In the preferred or second embodiment of the input push rod 230 of the present invention additional steps are performed in the forming of the cylindrical tube 232 after the steps as illustrated in FIG. 5 for the first embodiment. The following steps are added to the process disclosed above with respect to input push rod 330. A second internal groove 244 is rolled in cylindrical tube 232 adjacent the first internal groove 242 with the space between the first and second internal grooves defining a socket 252 adjacent the first end 234 as illustrated in FIG. 7. The depth of the second internal groove 244 is different from the depth of the first internal groove 242 and may be less that half its depth such that some resiliency is provided to allow semi-spherical ball surface 264 to be pushed into socket 252. In addition, a flare 246 is formed on the first end 234 that extends from the bottom of the second internal groove 244 to the first end 234 as illustrated in FIG. 7.

To further assure that the semi-spherical ball surface 264 may located in socket 252 without deforming the first end 234, a plurality of slits 248 are cut in the cylindrical body 232 that extend from the first end 234 toward the first internal groove 242 to form a plurality of arcuate fingers 250,250′, . . . 250 n on the first 234 of the cylindrical body 232. The arcuate fingers 250,250′, . . . 250 n define a resilient projection that simultaneously flex away from the cylindrical tube 232 when as the semi-spherical ball surface 264 engage flare 246 and is pushed into the socket 252. This completes the frabrication of the preferred embodiment of the input push rod 230 and it is transferred to the second station where as before the return spring 44 and poppet member 48 are placed on the first end 234. Now the plunger 238 is moved toward the first end 234 and engages the flare 246 that leads to the second internal groove 244. Less force is required that to assembly with the input push rod 230 than the input push rod 330 described above as now the assembly force need only push the semi-spherical ball surface 264 into socket 252 by expanding or flexing the plurality of fingers 250,250′, . . . 250 n to resiliently retain and secure the semi-spherical ball surface 264 in socket 252, as illustrated in FIG. 8 rather deforming the material of the cylindrical tube 232 of second internal groove 244 and relying on the coefficient of expansion of the metal to secure and retain the semi-spherical ball surface 264 in socket 252 adjacent the first end 234. Thereafter, the plunger 238 and input push rod 230 are inserted into bore 26 and key 29 inserted between a slot 19 in the hub or valve body 20 to hold the control valve assembly 28 in the movable wall 18.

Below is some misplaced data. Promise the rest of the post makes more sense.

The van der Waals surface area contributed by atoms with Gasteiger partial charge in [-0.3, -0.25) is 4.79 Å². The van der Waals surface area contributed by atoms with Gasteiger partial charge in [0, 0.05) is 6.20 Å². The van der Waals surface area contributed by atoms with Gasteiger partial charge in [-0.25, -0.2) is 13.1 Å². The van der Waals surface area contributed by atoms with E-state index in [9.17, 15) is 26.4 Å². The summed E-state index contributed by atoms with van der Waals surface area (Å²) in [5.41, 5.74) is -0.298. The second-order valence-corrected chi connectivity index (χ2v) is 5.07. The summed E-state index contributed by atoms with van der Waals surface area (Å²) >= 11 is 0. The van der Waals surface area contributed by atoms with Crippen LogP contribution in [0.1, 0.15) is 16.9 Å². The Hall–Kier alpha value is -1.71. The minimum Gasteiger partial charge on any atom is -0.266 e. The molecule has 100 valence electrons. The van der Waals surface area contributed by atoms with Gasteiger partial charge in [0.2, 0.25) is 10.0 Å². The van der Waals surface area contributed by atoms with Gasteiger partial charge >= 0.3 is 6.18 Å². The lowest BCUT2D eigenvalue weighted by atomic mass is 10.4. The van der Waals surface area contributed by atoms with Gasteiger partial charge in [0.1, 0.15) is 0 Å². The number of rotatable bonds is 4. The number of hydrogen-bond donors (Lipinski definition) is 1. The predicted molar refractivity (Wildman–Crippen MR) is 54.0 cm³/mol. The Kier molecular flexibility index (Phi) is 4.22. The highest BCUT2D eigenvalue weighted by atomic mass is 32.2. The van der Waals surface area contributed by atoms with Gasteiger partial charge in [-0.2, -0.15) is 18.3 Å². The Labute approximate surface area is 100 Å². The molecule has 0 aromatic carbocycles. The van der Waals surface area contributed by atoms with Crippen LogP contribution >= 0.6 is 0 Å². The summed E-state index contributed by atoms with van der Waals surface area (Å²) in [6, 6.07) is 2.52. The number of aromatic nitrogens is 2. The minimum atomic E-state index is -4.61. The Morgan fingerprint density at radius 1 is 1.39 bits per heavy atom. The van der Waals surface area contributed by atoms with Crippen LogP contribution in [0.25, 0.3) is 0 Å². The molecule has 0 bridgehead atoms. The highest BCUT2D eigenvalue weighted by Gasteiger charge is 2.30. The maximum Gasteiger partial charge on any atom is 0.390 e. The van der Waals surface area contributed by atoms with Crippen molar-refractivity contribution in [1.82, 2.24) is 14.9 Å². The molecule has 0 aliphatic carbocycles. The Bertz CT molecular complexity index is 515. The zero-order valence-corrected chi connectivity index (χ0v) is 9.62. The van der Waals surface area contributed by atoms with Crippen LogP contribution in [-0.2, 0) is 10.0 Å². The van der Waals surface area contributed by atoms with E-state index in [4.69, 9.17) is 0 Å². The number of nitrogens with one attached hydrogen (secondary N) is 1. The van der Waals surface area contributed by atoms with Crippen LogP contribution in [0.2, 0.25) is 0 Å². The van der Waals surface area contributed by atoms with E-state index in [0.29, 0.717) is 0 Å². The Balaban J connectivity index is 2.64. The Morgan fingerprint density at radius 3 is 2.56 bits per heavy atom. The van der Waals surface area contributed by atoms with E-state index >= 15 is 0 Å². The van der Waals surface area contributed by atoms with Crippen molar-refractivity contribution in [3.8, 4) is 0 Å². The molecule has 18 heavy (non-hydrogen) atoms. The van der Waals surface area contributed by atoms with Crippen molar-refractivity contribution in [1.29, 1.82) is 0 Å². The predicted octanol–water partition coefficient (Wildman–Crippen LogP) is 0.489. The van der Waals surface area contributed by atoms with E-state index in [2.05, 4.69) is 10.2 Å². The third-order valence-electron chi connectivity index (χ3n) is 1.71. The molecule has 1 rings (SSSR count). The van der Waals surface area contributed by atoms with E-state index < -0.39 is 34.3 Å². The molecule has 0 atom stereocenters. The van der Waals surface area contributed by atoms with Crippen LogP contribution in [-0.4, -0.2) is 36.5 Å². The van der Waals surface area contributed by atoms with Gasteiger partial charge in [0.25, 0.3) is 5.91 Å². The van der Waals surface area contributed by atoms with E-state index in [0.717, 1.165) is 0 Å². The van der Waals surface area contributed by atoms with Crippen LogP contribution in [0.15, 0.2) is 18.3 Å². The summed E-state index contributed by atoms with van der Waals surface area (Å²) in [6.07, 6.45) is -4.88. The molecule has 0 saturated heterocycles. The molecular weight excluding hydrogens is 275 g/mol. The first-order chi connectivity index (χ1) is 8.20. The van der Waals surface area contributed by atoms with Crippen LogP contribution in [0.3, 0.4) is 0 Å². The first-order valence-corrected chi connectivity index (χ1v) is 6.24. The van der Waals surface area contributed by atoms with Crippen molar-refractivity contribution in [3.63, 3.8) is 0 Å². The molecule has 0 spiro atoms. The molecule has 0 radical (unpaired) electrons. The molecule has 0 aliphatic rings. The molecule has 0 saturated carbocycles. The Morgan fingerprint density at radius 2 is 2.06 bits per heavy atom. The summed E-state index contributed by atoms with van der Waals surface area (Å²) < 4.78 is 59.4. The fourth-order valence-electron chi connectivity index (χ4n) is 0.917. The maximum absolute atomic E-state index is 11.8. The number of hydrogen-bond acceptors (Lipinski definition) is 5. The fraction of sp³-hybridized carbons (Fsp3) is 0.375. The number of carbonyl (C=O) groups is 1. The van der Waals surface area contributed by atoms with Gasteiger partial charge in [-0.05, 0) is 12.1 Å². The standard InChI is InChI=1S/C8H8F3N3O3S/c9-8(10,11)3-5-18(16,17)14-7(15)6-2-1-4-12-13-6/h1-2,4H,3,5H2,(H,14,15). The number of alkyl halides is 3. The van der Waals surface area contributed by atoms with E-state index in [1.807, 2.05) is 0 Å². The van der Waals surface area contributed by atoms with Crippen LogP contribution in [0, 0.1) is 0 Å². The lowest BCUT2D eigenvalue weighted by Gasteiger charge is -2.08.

The input push rods 230 and 330 of the present invention allow substantially the entire input force applied to the first end 234 of the cylindrical tube 232 to be linearly transmitted into the plunger 238 and be utilized in the development of an output force to effect a brake application.

Patent Citations
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US2375574 *Dec 30, 1942May 8, 1945Cons Aireraft CorpApparatus for fabricating connecting rods
US2434080 *Nov 5, 1945Jan 6, 1948Rosa Leonard JPush rod
US4453505 *Jun 11, 1982Jun 12, 1984Standard Oil Company (Indiana)Composite push rod and process
US5657680 *Dec 13, 1995Aug 19, 1997Alliedsignal Europe Services TechniquesPneumatic brake booster with flexible valve
US5761983 *Aug 1, 1996Jun 9, 1998Jidosha Kiki Co., Ltd.Output shaft of booster
US5810054 *Dec 6, 1996Sep 22, 1998Imi Cornelius Inc.Tubing end and method for forming
US6109164 *May 1, 1998Aug 29, 2000Honda Giken Kogyo Kabushiki KaishaBrake device for automobile
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Referenced by
Citing PatentFiling datePublication dateApplicantTitle
US9010502 *Dec 23, 2008Apr 21, 2015Meritor Heavy Vehicle Braking Systems (Uk) LimitedRetaining formation
Classifications
U.S. Classification92/187, 29/890.12, 29/888.09, 91/376.00R
International ClassificationF16J1/14, B60T13/52, B23P15/00
Cooperative ClassificationB60T13/52, Y10T29/49405, B23P15/00, F16J1/14, Y10T29/49288
European ClassificationF16J1/14, B60T13/52, B23P15/00
Legal Events
DateCodeEventDescription
Oct 16, 2001ASAssignment
Apr 11, 2006FPAYFee payment
Year of fee payment: 4
Apr 22, 2010FPAYFee payment
Year of fee payment: 8
Apr 23, 2014FPAYFee payment
Year of fee payment: 12